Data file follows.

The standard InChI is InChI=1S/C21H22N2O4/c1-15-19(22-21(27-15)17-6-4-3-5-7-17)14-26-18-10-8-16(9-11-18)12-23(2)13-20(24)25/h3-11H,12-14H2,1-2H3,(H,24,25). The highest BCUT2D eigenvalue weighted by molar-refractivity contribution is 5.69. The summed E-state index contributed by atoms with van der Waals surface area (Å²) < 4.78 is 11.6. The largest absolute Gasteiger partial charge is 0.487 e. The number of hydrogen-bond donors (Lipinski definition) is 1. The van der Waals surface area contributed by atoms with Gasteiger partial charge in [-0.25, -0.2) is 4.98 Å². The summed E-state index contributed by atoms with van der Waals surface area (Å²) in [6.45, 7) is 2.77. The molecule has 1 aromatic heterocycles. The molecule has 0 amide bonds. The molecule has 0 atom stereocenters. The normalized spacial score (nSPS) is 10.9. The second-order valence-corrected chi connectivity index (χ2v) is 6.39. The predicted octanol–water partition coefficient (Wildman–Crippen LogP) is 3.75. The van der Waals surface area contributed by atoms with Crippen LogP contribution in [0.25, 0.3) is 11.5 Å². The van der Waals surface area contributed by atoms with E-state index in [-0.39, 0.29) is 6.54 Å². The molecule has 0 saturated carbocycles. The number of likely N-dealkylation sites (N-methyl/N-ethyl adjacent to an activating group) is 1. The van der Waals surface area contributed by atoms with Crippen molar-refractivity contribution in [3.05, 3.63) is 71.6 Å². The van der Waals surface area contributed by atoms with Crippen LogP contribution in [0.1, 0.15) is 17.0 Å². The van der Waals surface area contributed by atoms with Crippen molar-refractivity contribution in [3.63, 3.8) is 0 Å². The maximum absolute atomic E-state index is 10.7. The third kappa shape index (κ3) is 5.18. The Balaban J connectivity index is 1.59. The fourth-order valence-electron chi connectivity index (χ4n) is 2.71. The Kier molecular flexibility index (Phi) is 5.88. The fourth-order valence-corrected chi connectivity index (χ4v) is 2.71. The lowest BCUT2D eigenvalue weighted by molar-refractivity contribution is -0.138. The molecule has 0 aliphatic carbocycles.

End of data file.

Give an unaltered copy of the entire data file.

The standard InChI is InChI=1S/C21H22N2O4/c1-15-19(22-21(27-15)17-6-4-3-5-7-17)14-26-18-10-8-16(9-11-18)12-23(2)13-20(24)25/h3-11H,12-14H2,1-2H3,(H,24,25). The highest BCUT2D eigenvalue weighted by molar-refractivity contribution is 5.69. The summed E-state index contributed by atoms with van der Waals surface area (Å²) < 4.78 is 11.6. The largest absolute Gasteiger partial charge is 0.487 e. The number of hydrogen-bond donors (Lipinski definition) is 1. The van der Waals surface area contributed by atoms with Gasteiger partial charge in [-0.25, -0.2) is 4.98 Å². The summed E-state index contributed by atoms with van der Waals surface area (Å²) in [6.45, 7) is 2.77. The molecule has 1 aromatic heterocycles. The molecule has 0 amide bonds. The molecule has 0 atom stereocenters. The normalized spacial score (nSPS) is 10.9. The second-order valence-corrected chi connectivity index (χ2v) is 6.39. The predicted octanol–water partition coefficient (Wildman–Crippen LogP) is 3.75. The van der Waals surface area contributed by atoms with Crippen LogP contribution in [0.25, 0.3) is 11.5 Å². The van der Waals surface area contributed by atoms with E-state index in [-0.39, 0.29) is 6.54 Å². The molecule has 0 saturated carbocycles. The number of likely N-dealkylation sites (N-methyl/N-ethyl adjacent to an activating group) is 1. The van der Waals surface area contributed by atoms with Crippen molar-refractivity contribution in [3.05, 3.63) is 71.6 Å². The van der Waals surface area contributed by atoms with Crippen LogP contribution in [0.1, 0.15) is 17.0 Å². The van der Waals surface area contributed by atoms with Crippen molar-refractivity contribution in [3.63, 3.8) is 0 Å². The maximum absolute atomic E-state index is 10.7. The third kappa shape index (κ3) is 5.18. The Balaban J connectivity index is 1.59. The fourth-order valence-electron chi connectivity index (χ4n) is 2.71. The Kier molecular flexibility index (Phi) is 5.88. The fourth-order valence-corrected chi connectivity index (χ4v) is 2.71. The lowest BCUT2D eigenvalue weighted by molar-refractivity contribution is -0.138. The molecule has 0 aliphatic carbocycles.